'John Was Trying to Contact Aliens' Review: Moving tale of a man who spent 30 years searching for alien life
One of the most remarkable aspects about the film is that it constantly challenges your perceptions. Each time you think you may have John Shepherd figured out, you are proven wrong
Netflix's latest short documentary is a curveball, but the best kind. 'John Was Trying to Contact Aliens' is just 16 minutes long but despite its short duration, it packs an emotional punch you will not be ready for, even after multiple viewings. Filmed, edited, and directed by British filmmaker Matthew Killip, 'John Was Trying to Contact Aliens' tells us about Michigan native, John Shepherd, who spent 30 years of his life trying to contact extraterrestrial species by broadcasting music -- which Shepherd believes is a "universal language" -- into space through homemade equipment.
Shepherd started his endeavor in 1972, with his grandparents -- who raised him and whom he lived with -- fully supporting him. As years went by, Shepherd kept adding more and more equipment, and at one point, even pooling in money with his grandmother to build an expansion for their home as the equipment began to overtake nearly every room of the house. Shepherd was forced to give up his search in 1998 due to a lack of funding for the project, which was called Project STRAT (Special Telemetry Research And Tracking).
When it comes to hearing about people like Shepherd, most of us wonder: why would he do it? Shepherd himself answers that question in archival footage, saying that he continues searching because of his desire to do so, because "you know there's something [out] there." Another question you might think of is, wouldn't this be lonely? Again, Shepherd does admit in the documentary that it is, comparing the course of his life to someone on a lonely mountain road, trying to get to a higher elevation and see what most people do not see.
One of the most remarkable aspects of 'John Was Trying to Contact Aliens' is that it constantly challenges your assumptions and perceptions. Each time you think you may have Shepherd figured out, you are proven wrong. Interspersed with synths, tones, and graphics that are reminiscent of science-fiction movies from the 1970s and 1980s, the documentary also features archival footage of a young John Shepherd, when he was still in the middle of his project. When present-day Shepherd speaks of his equipment growing, it almost feels as if he were talking of the equipment as if it were another living being.
Shepherd is also inspiring and despite tendencies of sympathy from the viewer, he constantly reminds us that he is, in fact, someone who does not need it. In one part, he says, "I envisioned an idea, and completed that vision, built it into a physical reality." Most of us can only dream of having that level of ambition and conviction in life.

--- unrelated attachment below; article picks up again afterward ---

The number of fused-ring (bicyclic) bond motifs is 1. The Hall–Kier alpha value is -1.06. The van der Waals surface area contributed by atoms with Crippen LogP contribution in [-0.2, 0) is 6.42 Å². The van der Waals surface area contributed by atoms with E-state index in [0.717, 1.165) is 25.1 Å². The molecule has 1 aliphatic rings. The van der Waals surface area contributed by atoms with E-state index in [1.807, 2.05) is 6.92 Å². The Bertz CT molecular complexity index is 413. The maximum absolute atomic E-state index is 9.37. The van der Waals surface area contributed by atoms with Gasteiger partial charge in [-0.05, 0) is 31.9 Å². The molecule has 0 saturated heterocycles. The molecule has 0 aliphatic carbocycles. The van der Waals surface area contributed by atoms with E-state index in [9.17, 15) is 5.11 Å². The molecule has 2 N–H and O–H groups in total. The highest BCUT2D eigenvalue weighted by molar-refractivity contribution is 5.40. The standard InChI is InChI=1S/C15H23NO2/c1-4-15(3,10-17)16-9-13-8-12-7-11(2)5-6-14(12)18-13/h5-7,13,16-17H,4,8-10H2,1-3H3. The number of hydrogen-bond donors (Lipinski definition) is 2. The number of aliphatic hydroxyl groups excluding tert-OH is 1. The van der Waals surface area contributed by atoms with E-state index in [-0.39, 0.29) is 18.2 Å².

Over the course of the documentary, we also learn about Shepherd's childhood -- how his father abandoned his family just as he was born, and how his grandmother took Shepherd with her because she felt sorry for him. He also remarks that he had very little contact with his mother, who he says was "always a little different than I was." Shepherd also says that his fondest memories were after his grandparents adopted him.
It is only halfway through the documentary that Shepherd begins to speak of realizing he was different when he was around 12 or 14 years old, revealing that he was gay. He goes on to say that growing up gay in Michigan was difficult as he admits, "[...] especially in a rural area, you don't get much understanding." We are then shown a clip of a young Shepherd speak about finding someone and that he believes there is someone for everyone. Though the viewer may get a little melancholic when Shepherd speaks of this, there is also joy in the way he remembers his endeavor and the excitement he always had for it. He says that though he did not get any hard scientific evidence to support the existence of extraterrestrials, he admits that the project filled his life and gave it meaning.
The documentary veers off a little before it can answer the viewer's question of whether Shepherd did find someone, and with less than four minutes left, we learn that Shepherd met fellow music enthusiast and life partner, John Litrenta in 1993. To hear Shepherd and Litrenta speak of each other and smile at each other fills the viewer with a warm feeling, almost as if you were drinking a cup of hot chocolate on a cold evening. Shepherd even quips on meeting Litrenta, "Contact has been made."
'John Was Trying to Contact Aliens' packs much more emotion into the 16 minutes it runs than most drama movies can in two hours. Often, we are prone to deride people because we do not understand their intentions and it is possible that John Shepherd was a target for such derision. But Killip's film brings to the forefront the human behind it, the man who refuses to fit in with stereotypes. If anything, 'John Was Trying to Contact Aliens' is a remarkable film that is a must-watch on any viewer's list -- especially for those of us who are yearning for a return to the old normal.
'John Was Trying to Contact Aliens' will be available to stream on Netflix on August 20 from 12 am PST.